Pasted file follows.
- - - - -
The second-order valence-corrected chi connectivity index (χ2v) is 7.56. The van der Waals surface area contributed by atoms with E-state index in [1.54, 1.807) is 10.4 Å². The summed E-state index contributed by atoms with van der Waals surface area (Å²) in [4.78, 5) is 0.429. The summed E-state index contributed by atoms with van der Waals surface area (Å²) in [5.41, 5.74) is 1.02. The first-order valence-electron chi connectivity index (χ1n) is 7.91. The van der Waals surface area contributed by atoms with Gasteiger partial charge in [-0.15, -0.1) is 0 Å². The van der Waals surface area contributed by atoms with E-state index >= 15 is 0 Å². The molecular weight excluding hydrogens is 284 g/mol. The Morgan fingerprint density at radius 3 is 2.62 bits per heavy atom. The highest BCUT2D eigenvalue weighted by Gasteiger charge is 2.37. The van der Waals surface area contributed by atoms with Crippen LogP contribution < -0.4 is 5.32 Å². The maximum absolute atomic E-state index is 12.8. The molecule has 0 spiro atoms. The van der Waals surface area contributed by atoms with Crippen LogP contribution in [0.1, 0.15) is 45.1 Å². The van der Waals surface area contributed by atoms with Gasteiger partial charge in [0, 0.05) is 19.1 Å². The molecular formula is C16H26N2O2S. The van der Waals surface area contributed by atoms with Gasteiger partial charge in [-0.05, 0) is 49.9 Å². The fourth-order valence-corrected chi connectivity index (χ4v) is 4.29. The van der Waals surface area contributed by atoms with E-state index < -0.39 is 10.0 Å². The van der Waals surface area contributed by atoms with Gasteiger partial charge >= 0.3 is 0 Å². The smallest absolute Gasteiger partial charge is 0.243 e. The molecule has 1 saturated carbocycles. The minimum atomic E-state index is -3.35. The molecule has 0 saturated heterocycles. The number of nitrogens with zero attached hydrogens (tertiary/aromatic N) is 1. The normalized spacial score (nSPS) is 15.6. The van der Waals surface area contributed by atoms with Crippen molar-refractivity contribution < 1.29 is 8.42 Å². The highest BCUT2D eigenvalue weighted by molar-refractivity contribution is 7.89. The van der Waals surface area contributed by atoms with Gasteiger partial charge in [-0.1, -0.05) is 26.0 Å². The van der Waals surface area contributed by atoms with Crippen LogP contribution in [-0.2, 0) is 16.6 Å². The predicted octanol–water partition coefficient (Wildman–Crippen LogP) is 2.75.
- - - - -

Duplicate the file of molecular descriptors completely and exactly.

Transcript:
The second-order valence-corrected chi connectivity index (χ2v) is 7.56. The van der Waals surface area contributed by atoms with E-state index in [1.54, 1.807) is 10.4 Å². The summed E-state index contributed by atoms with van der Waals surface area (Å²) in [4.78, 5) is 0.429. The summed E-state index contributed by atoms with van der Waals surface area (Å²) in [5.41, 5.74) is 1.02. The first-order valence-electron chi connectivity index (χ1n) is 7.91. The van der Waals surface area contributed by atoms with Gasteiger partial charge in [-0.15, -0.1) is 0 Å². The van der Waals surface area contributed by atoms with E-state index >= 15 is 0 Å². The molecular weight excluding hydrogens is 284 g/mol. The Morgan fingerprint density at radius 3 is 2.62 bits per heavy atom. The highest BCUT2D eigenvalue weighted by Gasteiger charge is 2.37. The van der Waals surface area contributed by atoms with Crippen LogP contribution < -0.4 is 5.32 Å². The maximum absolute atomic E-state index is 12.8. The molecule has 0 spiro atoms. The van der Waals surface area contributed by atoms with Crippen LogP contribution in [0.1, 0.15) is 45.1 Å². The van der Waals surface area contributed by atoms with Gasteiger partial charge in [0, 0.05) is 19.1 Å². The molecular formula is C16H26N2O2S. The van der Waals surface area contributed by atoms with Gasteiger partial charge in [-0.05, 0) is 49.9 Å². The fourth-order valence-corrected chi connectivity index (χ4v) is 4.29. The van der Waals surface area contributed by atoms with E-state index < -0.39 is 10.0 Å². The van der Waals surface area contributed by atoms with Gasteiger partial charge >= 0.3 is 0 Å². The smallest absolute Gasteiger partial charge is 0.243 e. The molecule has 1 saturated carbocycles. The minimum atomic E-state index is -3.35. The molecule has 0 saturated heterocycles. The number of nitrogens with zero attached hydrogens (tertiary/aromatic N) is 1. The normalized spacial score (nSPS) is 15.6. The van der Waals surface area contributed by atoms with Crippen molar-refractivity contribution < 1.29 is 8.42 Å². The highest BCUT2D eigenvalue weighted by molar-refractivity contribution is 7.89. The van der Waals surface area contributed by atoms with Gasteiger partial charge in [-0.1, -0.05) is 26.0 Å². The van der Waals surface area contributed by atoms with Crippen LogP contribution in [-0.2, 0) is 16.6 Å². The predicted octanol–water partition coefficient (Wildman–Crippen LogP) is 2.75.